This thought started to build on my purpose. Along with creating my own media, it would forever be part of my life purpose to curate spaces and events where people from all over the world could be exposed to multimedia that is progressive, groundbreaking and revolutionary, but is also often pushed to the margins in order to keep the status quo and reinforce dominant narratives.
As one of the six post-graduate student ambassadors at UAL, I decided to organise an event that would encompass a film screening of The Burial of Kojo, a live Skype Q&A with Blitz the Ambassador and a cocktail hour.
On the night of the event I was very nervous about the crowd turnout. A rainy Friday night for a free event, meant that only a quarter of those who purchased free tickets on Eventbrite were able to attend the event. I was unable to breathe through the entire event, until the Q&A session, when the room lit up. It was then that the truly loving and curious fans of art and film reaffirmed the importance of having access to varying kinds of films. With every question asked, and every answer returned from Blitz, I began to realise that the entire audience was mesmerised by a simple story of family feuds, trauma and spirituality. It didn't matter where in the world the characters were from, everyone had experienced these basic life events, and the style in which Blitz had told the story (traditional West African folklore) served its purpose. It did the same thing our grandmothers did to us when they told us bedtime stories- it left us with several questions, wanting to know more and more. The questions didn't stop coming. Blitz's answers didn't stop teaching, re-affirming and spreading power and love to the audience. The space was booming and overflowing with mental expansion and the personal growth and healing of everyone in the room. The Q&A session ended with everyone still wanting to discuss many of the themes in the film. And so these curious conversations spilled over into the cocktail hour.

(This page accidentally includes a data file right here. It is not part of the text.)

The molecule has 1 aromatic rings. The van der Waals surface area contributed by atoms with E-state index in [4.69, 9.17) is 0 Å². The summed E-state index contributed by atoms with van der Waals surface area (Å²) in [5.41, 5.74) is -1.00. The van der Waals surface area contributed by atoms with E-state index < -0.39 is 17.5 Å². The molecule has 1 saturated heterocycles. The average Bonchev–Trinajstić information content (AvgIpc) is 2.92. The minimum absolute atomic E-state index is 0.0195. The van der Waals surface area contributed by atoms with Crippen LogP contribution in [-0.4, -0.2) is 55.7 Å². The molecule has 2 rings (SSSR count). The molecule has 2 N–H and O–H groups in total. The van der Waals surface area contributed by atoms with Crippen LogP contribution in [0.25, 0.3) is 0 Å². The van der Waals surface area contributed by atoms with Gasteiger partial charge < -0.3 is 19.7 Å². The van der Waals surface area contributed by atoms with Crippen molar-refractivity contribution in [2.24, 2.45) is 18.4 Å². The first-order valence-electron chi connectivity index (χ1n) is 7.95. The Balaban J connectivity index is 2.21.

Only Blitz could've made that film, because only Blitz had had the life experiences that brought him to write a completely original piece of fiction like The Burial of Kojo. Furthermore, the stories in the film were typical of occurrences in West African homes, and so as much as the whole world could relate to the morals and humour of the film, the film also did something else quite special- it allowed West Africans the opportunity to see themselves on the global silver screen.
In my closing remarks to the room, I mentioned that I had career-hopped quite a bit in my short yet sweet twenties. I mentioned how I came to UAL thinking I would study advertising. But within my first few weeks here I realised that I'm here to be she who makes stories about from whence she came.
So how do you live your purpose, like my father advised?
Well, my mother always says, "if you don't know where you're going, know where you come from".
After screening drinks
Post-Grad Community provides access to cross-college and cross-disciplinary opportunities, events and networking for postgraduate taught and research students at UAL.
Our Post-Grad Community Ambassadors are a point of contact at your college. They organise their own events, open to all postgraduate students across UAL and help us to deliver and write about other Post-Grad Community activity.